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IN AND OUT
DOOR GAMES

WITH
SUGGESTIONS FOR ENTERTAINMENTS

BY

MRS. BURTON KINGSLAND

"No pursuit or pleasure can be carried on in the best spirit without
being unselfish if it conduces to the pleasure of others."

-LORD CHESTERFIELD

New York
SULLY AND KLEINTEICH

SG 3009.04

birine 17,1617 Harvard University Dept.of Education Library

Sargact geft

TRANSFERRED TO
MARVAID MILLERE LIBH al

June 12, 1929

Copyright, 1904, by Doubleday, Page & Company A FOREWORD

IN PRAISE OP GAMES

TTE are probably all believers that “A merry

heart doeth good like a medicine," or to

paraphrase it—that “Merriment is the best medicine," and hold that fun enjoyed in common exorcises bad tempers, banishes blues, and “happifies" people generally. We may therefore find it time not ill employed to consider such games and pastimes as may prove conducive to these beatific results.

Wellington's famous statement that the battle of Waterloo was first won on Eton playground has been often quoted, but not every one realises how essentially play is youth's rehearsal for the acts of mature life.

A boy that is earnest in play is apt to be earnest in work, and games of skill aid much in his development. They quicken the perceptive faculties, sharpen the wits, increase the imaginative powers, and social games that involve intelligence and information stimulate ambition to excel in these lines.

One meets obstacles, and is taught patience in overcoming them-the pleasure of success leading to renewed effort. When sides are taken, the mistake of one is the common loss of all-and esprit de corps is educated. New problems are continually arising, the conditions are never quite the same, and ingenuity is called upon to meet them. One must keep one's temper, play absolutely fairly-careful to take no unlawful advantage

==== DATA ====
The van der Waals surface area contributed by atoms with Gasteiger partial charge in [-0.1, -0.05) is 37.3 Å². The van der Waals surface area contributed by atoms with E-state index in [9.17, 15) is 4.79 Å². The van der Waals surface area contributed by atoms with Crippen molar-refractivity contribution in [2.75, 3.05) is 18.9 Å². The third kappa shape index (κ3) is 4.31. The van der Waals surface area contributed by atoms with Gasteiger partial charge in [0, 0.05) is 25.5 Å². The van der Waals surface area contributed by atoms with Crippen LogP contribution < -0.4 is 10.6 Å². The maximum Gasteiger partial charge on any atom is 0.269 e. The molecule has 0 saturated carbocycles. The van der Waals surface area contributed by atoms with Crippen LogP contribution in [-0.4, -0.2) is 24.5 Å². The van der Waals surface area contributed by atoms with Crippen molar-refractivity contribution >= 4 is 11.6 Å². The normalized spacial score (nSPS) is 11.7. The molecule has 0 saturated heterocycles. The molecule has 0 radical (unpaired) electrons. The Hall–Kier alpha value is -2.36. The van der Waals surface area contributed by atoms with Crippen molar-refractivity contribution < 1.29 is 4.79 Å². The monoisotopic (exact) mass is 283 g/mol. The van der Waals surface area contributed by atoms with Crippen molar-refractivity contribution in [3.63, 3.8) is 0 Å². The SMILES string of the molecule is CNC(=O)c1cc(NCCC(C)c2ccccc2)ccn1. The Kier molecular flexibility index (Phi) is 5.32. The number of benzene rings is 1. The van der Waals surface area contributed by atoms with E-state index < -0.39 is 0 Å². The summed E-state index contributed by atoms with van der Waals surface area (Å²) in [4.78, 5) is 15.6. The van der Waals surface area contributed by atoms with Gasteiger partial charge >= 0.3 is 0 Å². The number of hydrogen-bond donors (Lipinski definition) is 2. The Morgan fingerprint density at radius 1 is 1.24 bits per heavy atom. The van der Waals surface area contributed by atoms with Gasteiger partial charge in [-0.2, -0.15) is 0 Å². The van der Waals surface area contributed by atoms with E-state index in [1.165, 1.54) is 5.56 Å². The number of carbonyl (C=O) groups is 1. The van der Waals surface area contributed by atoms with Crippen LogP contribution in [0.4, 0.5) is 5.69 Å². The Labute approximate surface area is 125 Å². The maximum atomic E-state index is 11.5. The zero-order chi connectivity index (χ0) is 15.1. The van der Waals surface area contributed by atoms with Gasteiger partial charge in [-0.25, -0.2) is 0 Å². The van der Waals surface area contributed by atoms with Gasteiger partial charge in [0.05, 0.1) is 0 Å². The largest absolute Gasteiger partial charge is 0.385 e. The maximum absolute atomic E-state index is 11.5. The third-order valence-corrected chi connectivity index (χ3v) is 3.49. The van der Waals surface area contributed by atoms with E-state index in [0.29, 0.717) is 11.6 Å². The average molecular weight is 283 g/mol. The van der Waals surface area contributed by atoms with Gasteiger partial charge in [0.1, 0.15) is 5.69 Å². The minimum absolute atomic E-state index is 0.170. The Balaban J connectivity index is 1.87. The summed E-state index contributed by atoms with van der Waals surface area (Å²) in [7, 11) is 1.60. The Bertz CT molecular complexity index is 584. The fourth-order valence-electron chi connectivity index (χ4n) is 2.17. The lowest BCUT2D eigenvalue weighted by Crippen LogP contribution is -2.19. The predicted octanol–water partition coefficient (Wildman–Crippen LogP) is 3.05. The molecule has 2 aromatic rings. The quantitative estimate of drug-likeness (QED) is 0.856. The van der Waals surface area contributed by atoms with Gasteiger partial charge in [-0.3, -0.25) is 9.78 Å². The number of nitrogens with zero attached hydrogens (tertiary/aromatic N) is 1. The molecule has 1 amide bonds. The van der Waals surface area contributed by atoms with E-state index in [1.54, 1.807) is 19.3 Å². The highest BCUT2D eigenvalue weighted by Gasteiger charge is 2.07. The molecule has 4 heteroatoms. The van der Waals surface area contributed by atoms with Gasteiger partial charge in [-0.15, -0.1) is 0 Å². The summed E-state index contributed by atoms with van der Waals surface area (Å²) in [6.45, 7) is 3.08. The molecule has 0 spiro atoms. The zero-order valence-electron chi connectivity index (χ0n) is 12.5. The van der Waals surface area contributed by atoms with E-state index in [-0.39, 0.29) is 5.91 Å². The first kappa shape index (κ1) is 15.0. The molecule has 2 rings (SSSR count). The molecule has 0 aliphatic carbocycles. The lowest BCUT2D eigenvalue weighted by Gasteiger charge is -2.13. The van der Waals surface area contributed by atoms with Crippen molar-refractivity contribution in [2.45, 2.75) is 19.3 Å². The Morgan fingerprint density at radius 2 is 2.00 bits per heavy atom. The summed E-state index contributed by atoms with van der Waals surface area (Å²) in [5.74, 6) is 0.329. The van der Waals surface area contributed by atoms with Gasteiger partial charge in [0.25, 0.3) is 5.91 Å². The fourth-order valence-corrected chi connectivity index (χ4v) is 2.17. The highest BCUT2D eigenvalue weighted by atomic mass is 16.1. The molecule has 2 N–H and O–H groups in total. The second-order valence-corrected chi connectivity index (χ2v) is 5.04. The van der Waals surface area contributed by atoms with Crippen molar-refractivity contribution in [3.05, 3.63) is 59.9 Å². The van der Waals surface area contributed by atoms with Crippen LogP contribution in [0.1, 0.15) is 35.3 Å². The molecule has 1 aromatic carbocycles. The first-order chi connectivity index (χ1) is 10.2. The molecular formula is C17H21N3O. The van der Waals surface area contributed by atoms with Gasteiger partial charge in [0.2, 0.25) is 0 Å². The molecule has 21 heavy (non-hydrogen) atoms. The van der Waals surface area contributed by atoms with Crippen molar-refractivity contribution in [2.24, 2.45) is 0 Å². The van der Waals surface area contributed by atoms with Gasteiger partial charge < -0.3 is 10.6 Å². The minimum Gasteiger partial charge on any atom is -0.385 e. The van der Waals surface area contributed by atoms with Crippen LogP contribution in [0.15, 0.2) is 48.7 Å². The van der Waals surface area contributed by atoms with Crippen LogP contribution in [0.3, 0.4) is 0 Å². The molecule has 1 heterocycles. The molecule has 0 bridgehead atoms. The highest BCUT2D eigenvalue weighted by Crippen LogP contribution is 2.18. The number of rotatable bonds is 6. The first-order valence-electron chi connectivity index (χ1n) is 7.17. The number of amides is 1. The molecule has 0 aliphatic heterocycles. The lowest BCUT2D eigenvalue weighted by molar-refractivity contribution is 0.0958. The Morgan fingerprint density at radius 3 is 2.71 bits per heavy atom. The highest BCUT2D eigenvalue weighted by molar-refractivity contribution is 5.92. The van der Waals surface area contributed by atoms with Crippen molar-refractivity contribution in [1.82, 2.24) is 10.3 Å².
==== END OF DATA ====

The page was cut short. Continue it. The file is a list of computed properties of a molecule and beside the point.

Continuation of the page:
and as umpire be strictly impartial to friends and foes alike, and never lose one's wits for a moment.

One not too timid to make a venture but careful not to be rash or over-confident, amiable under defeat, and a generous antagonist-ready to acclaim the victor whoever he be, is one to be trusted in matters of graver import.

On the other hand, games of chance, where there is any, material advantage to be won, have, as we know, the contrary effect. The easy success encourages a love of accumulation without effort, the excitement of the hazard fosters the greed of gain that costs nothing and makes no demand upon the will-power-relegating the responsibility of success or failure to “luck."

But aside from moral effects, fun—sheer fun-is part of the heritage of the human race, an instinct when we are happy, and few things at our command call forth such spontaneous, fresh-hearted laughter as a good game.

As a means of bringing the members of a household together, establishing companionship between old and yoụng, there is nothing more effective than the common interest and merry emulation enlisted in favourite games. • No parents can afford to let any other place contain more attractions for their children than their own home, nor should they fail to make themselves a part of those attractions. The family fireside on long winter evenings, or moon-lit gatherings on home piazzas in the pleasant summer air, have been the scenes of frolics, tussles of wits and plays of fancy that have helped to endear home life and to lay up happy memories.

The entertainment of many guests for a week or more at a country house is with us a comparatively

APPY muones.

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